Google to Invest $10B into India’s Digitization

Google is readying up to more than US$10 billion in India within the next decade, according to an announcement by CEO Sundar Pichai.

The bold pledge came at the tech giant’s Google for India event, where Pichai laid out plans to invest the figure into India’s digital economy over the next 5 to 7 years. Working alongside Prime Minister Modi and the Indian government, the Google for India Digitization Fund will distribute that figure through a mix of equity investments, partnerships, and operational, infrastructure and ecosystem investments. 

Those investments will be made across four broad categories, which include language services (with 22 officially-recognized languages spoken in India), helping SMEs embrace , the development of products to fit India’s unique needs, and AI for “social good” in areas such as health, education and agriculture. 

“This is a reflection of our confidence in the future of India and its digital economy,” Pichai said in a blog post. 

Google already has examples of how these investments could look. Its AI-powered reading tutor Bolo (now called Read Along) for example, was built specifically for young Indian users to learn to read on their own, and is now being rolled out to a further 180 countries. 

The firm’s AI flood forecasting system was designed to keep people safe during the country’s monsoon season, and Google had previously rolled out free public WiFi to more than 400 train stations across India. 

The Indian opportunity

India is a key market for the American firm. With 1.3 billion people, the market remains a huge growth opportunity that’s yet to be really unlocked by either US or Chinese internet titans. Already, products such as Google Search, YouTube and Android are part of the daily lives of the country’s population.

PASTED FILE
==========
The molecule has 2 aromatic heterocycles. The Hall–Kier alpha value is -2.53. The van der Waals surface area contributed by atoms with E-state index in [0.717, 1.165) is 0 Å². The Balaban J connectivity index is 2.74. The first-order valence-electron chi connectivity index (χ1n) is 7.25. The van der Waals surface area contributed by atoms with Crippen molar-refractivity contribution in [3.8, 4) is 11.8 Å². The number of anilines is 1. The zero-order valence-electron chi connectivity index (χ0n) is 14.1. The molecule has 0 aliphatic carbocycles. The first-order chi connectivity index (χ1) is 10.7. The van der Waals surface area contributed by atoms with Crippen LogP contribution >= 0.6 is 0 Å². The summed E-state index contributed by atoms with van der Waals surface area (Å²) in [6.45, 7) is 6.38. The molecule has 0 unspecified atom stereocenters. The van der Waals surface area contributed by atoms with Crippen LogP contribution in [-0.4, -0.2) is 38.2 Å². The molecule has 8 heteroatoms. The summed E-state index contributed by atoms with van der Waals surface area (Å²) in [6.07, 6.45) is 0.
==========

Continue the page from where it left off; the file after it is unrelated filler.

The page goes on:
Other US tech firms have long eyed the market’s potential and have tried, failed, and succeeded in making various inroads over the years. Facebook invested US$6 billion to buy a stake in Jio, India’s largest telecoms firm, and launched Whatsapp Pay into the country’s competitive e-payments space. Amazon is vying for a chunk of the food delivery market, launching a trial in South Indian tech hub Bengaluru that will involve around 100 restaurants. 

On the other hand, the market can be difficult for overseas firms to acclimatize to. US ridesharing giant Uber was unable to translate its first-mover advantage elsewhere to success in India, with tech- and culture-savvy homegrown rivals much more equipped to accommodate local consumer preferences. 

However, Google’s announcement comes at a time where Indo-Chinese relations are at their lowest ebb in years, turning the table in favor of US companies presently. 

India’s digital journey

Pichai, who is Indian-born, thanked Prime Minister Modi’s Digital India campaign – an initiative to connect the country’s citizens to government services electronically by improved infrastructure and connectivity – but added that low-cost smartphones, affordable data and telecoms infrastructure had “paved the way for new opportunities.” 

“Google’s efforts in India have deepened our understanding of how technology can be helpful to all different types of people. Building products for India first has helped us build better products for users everywhere.” Pichai said. 

“But India’s own digital journey is far from complete,” he continued. 

“There’s still more work to do in order to make the internet affordable and useful for a billion Indians… from improving voice input and computing for all of India’s languages, to inspiring and supporting a whole new generation of entrepreneurs.”

Google has been present in India since 2004, when it opened offices in Hyderabad and Bangalore with the initial aim of getting local users to embrace Search. Since then, it claims that 26 million SMEs are now discoverable on Search and Maps, and – alongside consumers – are now able to access digital payments with the firm’s contactless payment system GPay.

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